The National Pulse
Photo credit: CollegeDegrees360 via Flickr, CC BY-SA 2.0

Why Common Core’s Lack of Literature Is Setting Kids Up for Failure

Recent research shows the average 12th grader reads at a 7th grade level. This finding isn’t terribly surprising. According to Renaissance Learning, developer of the popular Accelerated Reader, in 2015-16, the most frequently tested fiction book for grades three through seven was Diary of a Wimpy Kid.

Categorizing the Diary of a Wimpy Kid series as fiction requires a certain elasticity in the definition — along the lines of categorizing the Sunday comics as literature.

Nonetheless, this is problematic considering first year college textbooks have complexity levels of 13.8 (one year and eight months post-secondary), and the same research found that less than 20 percent of high school seniors read texts at a 9th grade level or higher.

To set the stage, in 2009 the authors of the Common Core made what could be called radical changes to ELA requirements at all grade levels by increasing the required reading of informational text at the expense of fiction. The standards mandate equal parts fiction to non-fiction in grades K-5, increasing to 55 percent informational text in grades 6-8, and 70 percent informational text in grades 9-12. According to ivory tower elitists, the changes were geared toward improving student reading levels and, with any luck, would turn Diary of a Wimpy Kid readers into college and career-ready scholars.

Whatever college-and-career-ready means, it’s safe to say 12th graders reading at a 7th grade level isn’t it. Arguably, anything is better than the pablum served up by Diary of a Wimpy Kid, but increased reading of informational text has proven to be just another education reform gimmick.

Renaissance Learning research aside, recent ACT/SAT results indicate the experiment is failing. Furthermore, there is no empirical research to indicate the experiment would do anything other than fail. When words like “peevish,” “penetralium,” “soliloquized,” and “actuate” turn up on the SAT, it’s no small wonder that kids who have been reading dialogue in the thought bubbles of a cartoon character need remedial courses in college.

Fiction, especially literature, is simply better for students in a multitude of ways — ways in which informational text can not compare. Informational text being foisted on students under the guise of education has no literary value and is strongly biased toward progressivism and social justice: workers’ rights, LGBT rights, Muslim persecution, man-made climate change, and anti-capitalism, among others. One resource used by schools has a selection of articles solely dedicated to “far right extremism.”

Not only does reading of fiction make students better readers and writers, it makes them better humans.

First, the most obvious benefit: Research shows reading fiction is as important as reading in general with respect to vocabulary acquisition. In the study, people who described themselves as avid readers and specifically avid readers of fiction outscore those who read “a lot” but fiction only “somewhat” or “not much” by about 8,000 words. This is because the breadth of vocabulary typically used in fiction is far more expansive than in non-fiction writing.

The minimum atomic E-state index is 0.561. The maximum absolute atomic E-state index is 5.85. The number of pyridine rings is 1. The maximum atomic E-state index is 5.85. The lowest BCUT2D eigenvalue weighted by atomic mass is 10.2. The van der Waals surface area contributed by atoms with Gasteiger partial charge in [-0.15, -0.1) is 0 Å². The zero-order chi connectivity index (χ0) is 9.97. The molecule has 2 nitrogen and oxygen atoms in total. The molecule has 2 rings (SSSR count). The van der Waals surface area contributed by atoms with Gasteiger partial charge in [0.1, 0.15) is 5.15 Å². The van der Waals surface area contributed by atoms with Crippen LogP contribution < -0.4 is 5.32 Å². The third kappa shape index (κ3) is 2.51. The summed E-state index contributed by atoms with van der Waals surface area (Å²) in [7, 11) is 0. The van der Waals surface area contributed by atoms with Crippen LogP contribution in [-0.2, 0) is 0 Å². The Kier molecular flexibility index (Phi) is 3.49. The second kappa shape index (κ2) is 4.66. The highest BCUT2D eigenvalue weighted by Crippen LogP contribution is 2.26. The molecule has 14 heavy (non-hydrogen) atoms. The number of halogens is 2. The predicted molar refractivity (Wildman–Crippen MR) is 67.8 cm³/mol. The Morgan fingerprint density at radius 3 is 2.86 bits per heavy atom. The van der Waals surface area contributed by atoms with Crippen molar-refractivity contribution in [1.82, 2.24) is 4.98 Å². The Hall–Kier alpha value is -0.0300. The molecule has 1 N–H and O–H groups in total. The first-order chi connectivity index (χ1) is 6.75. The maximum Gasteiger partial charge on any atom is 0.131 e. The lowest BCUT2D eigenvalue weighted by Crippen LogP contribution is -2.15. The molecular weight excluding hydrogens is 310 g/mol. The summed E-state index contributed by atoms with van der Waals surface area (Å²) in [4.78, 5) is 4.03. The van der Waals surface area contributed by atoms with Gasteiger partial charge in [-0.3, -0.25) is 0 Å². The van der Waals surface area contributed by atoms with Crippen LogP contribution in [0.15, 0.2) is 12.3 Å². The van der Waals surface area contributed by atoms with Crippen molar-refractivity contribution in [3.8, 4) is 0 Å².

Less obvious is that fiction, and in particular classic literature, has been shown on MRI to engage not only different parts of the brain, but portions of the brain that improve empathy and are used to process other people’s intentions. E.M. Forster, author of A Passage to India, described it when he said: “If I say to you the king died and then the queen died, that’s a sequence of events. If I say the king died and the queen died of grief, that’s a story. That’s human. That calls for empathy on the part of the teller of the story and of the reader or listener to the story.”

In The Storytelling Animal: How Stories Make Us Human, Jonathan Gottshall said, “When we read nonfiction, we read with our shields up. We are critical and skeptical. But when we are absorbed in a story, we drop our intellectual guard. We are moved emotionally, and this seems to leave us defenseless.”

A study performed at Stanford University explored the relationship between reading, attention, and distraction of subjects while reading Jane Austen’s Mansfield Park. Researchers found critical reading of humanities-oriented texts fostered analytical thought. As one of the researchers noted, “…literary study provides a truly valuable exercise of people’s brains.”

Scientists have also found that reading passages of literary fiction, in comparison to non-fiction or popular fiction, does indeed enhance the reader’s performance on “Theory of Mind” tasks, which are defined as the capacity to comprehend that other people hold beliefs and desires and that may differ from one’s own. Study participants who read literary fiction scored higher on affective and cognitive tasks than subjects who read nonfiction, popular fiction, or nothing at all. Unlike popular fiction, in which characters and their experiences are consistent and predictable, literary fiction portrays characters more vaguely, requiring the reader to be more introspective when making inferences about a character’s motivations and intentions.